All you need to know about the state of the Seattle Seahawks right now is that after quarterback Matt Hasselbeck threw four passes caught by Tampa Bay defenders on Sunday, head coach Jim Mora passed the buck.
Hasselbeck’s dog-day afternoon can be simply explained. He tried too hard to make things happen with the offense, which resulted in nothing much happening – again – with the offense. Hasselbeck obviously has had better games; it would be more accurate to point out he’s had a game as bad as Sunday’s only once, five years ago, when the Cardinals picked him off four times in Arizona.
“It’s something I have to fix,” said Hasselbeck. “That’s what I’ll do. I have to be better for my teammates. I feel like I let a lot of people down today. It’s my fault, it’s on me, and I’ll improve.”
Hasselbeck’s field-leader mentality found him volunteering responsibility for the 24-7 defeat, even though the clunker was a collaborative effort that included everything from an unplayable snap on a Seahawks field-goal attempt to the defense’s apparent failure to recognize that action had resumed after Seattle called time out to prepare for a Tampa Bay two-point conversion.
When a time out is called to put a defense in place – and the defense essentially stands still as the quarterback trots into the end zone – it’s a sign the coaches are failing to communicate with the players.
But unlike his quarterback, the head coach was reluctant to assume accountability.
“We were a four-win team last year,” Mora said. “Let’s not lose track of that, folks. We were a four-win team last year …
“We’re at a stage of trying to build something that was broken, and it’s not easy.”
The implication of having inherited a flawed team echoed a tone Mora took last Wednesday, when he spoke of the Seahawks’ reputation in recent years as a group disinclined to fight back once it has been punched. And though he emphasized his reflections weren’t intended to be critical of former head coach Mike Holmgren, how else were we supposed to interpret Mora’s point?
The Seahawks, Mora was saying, have been seen around the league as emotional lightweights who can be bullied. Well, the Seahawks were coached by Holmgren for 10 years. Between 1999 and 2002, the assembly of their roster was overseen by Holmgren. Logical deduction: Mike Holmgren didn’t recognize the virtue of toughness on a football field.
Just because Mora doesn’t care to connect the dots is no reason the rest of us can’t.
Mora’s rant on Sunday – “we’re at a stage of trying to build something that was broken, and it’s not easy” – didn’t specifically target Holmgren or former general manager Tim Ruskell. But, again, Mora was dodging responsibility for this season – six defeats by margins of 17 points or more – with his suggestion that the guy in the driver’s seat was given the keys to a lemon.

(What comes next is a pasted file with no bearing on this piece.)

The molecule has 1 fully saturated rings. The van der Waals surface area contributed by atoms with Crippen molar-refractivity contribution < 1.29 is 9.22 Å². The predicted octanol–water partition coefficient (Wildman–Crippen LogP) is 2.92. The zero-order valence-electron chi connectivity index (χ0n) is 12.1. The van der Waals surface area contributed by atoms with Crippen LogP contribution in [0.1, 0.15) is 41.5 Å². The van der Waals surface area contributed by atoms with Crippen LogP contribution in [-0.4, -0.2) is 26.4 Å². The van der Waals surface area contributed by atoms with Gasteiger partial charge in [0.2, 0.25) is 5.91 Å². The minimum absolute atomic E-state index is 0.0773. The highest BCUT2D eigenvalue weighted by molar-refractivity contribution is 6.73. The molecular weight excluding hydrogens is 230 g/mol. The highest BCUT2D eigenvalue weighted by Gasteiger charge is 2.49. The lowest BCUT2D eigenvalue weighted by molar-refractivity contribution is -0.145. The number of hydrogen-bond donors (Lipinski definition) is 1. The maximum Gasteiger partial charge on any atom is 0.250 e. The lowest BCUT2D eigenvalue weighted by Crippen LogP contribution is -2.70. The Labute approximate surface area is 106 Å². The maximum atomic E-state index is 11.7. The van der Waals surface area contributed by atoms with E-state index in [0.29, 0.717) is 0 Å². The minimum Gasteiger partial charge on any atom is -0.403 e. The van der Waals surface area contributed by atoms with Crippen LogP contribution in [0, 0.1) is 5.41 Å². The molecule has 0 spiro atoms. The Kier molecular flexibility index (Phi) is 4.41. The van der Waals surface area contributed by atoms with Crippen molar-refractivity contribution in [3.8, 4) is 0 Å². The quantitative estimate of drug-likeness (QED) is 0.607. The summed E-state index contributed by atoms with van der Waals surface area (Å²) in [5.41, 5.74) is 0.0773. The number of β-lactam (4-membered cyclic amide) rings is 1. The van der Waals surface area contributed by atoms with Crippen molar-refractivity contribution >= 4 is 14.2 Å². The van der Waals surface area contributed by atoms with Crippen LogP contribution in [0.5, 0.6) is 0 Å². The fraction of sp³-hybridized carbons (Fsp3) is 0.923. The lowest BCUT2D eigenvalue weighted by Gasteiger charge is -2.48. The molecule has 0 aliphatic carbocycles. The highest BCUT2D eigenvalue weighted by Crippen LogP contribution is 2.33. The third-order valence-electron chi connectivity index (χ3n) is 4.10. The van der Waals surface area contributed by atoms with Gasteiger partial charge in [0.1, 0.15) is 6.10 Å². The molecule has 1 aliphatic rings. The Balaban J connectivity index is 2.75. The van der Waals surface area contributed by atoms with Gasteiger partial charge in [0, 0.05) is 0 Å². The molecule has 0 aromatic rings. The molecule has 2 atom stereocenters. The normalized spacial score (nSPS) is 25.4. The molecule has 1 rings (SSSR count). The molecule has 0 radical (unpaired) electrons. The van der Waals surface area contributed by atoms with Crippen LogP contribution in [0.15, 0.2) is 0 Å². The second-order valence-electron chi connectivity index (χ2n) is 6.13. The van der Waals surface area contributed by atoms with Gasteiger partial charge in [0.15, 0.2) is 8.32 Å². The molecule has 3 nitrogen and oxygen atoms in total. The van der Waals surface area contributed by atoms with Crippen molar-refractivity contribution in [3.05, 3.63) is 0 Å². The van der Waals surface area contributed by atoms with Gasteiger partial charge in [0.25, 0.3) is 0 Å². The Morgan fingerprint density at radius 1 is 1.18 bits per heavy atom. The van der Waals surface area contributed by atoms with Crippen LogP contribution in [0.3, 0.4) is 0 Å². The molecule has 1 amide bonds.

“We have what we have,” he said. “We are what we are right now, and we’re going to continue to work and try to improve. That’s really all I can say right now.”
No it wasn’t. Mora had only just begun to talk.
“How’d you like Kelly Jennings long snapping?” he asked, referring to an improbable substitution the Seahawks were forced to make in the fourth quarter, when Jennings, a tiny (by NFL standards) cornerback, was called upon to replace the injured long-snapper Kevin Houser.
“Goodness sakes,” Mora continued, “it is an exasperation to believe that we could actually be at the point where our backup right corner is long snapping for us. I say to myself, ‘How did this happen?’ Our backup long snapper is Kelly Jennings. You can draw your own conclusions from that statement right there.”
Fair enough. My conclusion is that it’s the third week in December, and if the head coach was worried about a having to summon a backup cornerback as his injury-replacement long snapper, the third week in December is a little late to go public with that concern.
“You try to develop guys, but quite frankly, he’s our best option,” said Mora. “I was very reluctant to punt again because I didn’t want them to just tee off on him. You know, he’s 172 pounds dripping wet. Not your prototypical long snapper in the National Football League. God forbid if we would have had to try a field goal.”
God forbid if the pitfalls of inserting a 172-pound cornerback into the middle of the line were just occurring to Jim Mora. If Jennings is your best option, but you’re so worried the other team will tee off on him that the possibility of a field-goal attempt is almost unthinkable, then here’s an idea: Have another option.
It’s easy to be critical of Mora, but it’s just as easy to root for his success. He’s courteous and approachable; even after the Seahawks reached their season nadir by losing to a team that showed up in Qwest Field with a 1-12 record, Mora’s demeanor was utterly professional.
And when it comes to a coach straying from status-quo observations and speaking with candor, Mora presents the most original sound bites in Seattle since George Karl was breaking down the Sonics.
But Mora’s insinuation that the five-win Seahawks of 2009 somehow are related to the four-win Seahawks of 2008 is ill-advised. Last year had nothing to do with the hopeless Bucs outscoring the Hawks, 21-0, in the second half. Last year had nothing to do with the embarrassing defeats at Dallas (38-17), at Minnesota (35-9) and at Houston (34-7).
The Seahawks were beaten in every phase on Sunday, and yet afterward, it was the quarterback who took all the blame and the head coach who pointed elsewhere.
Shouldn’t it be the other way around?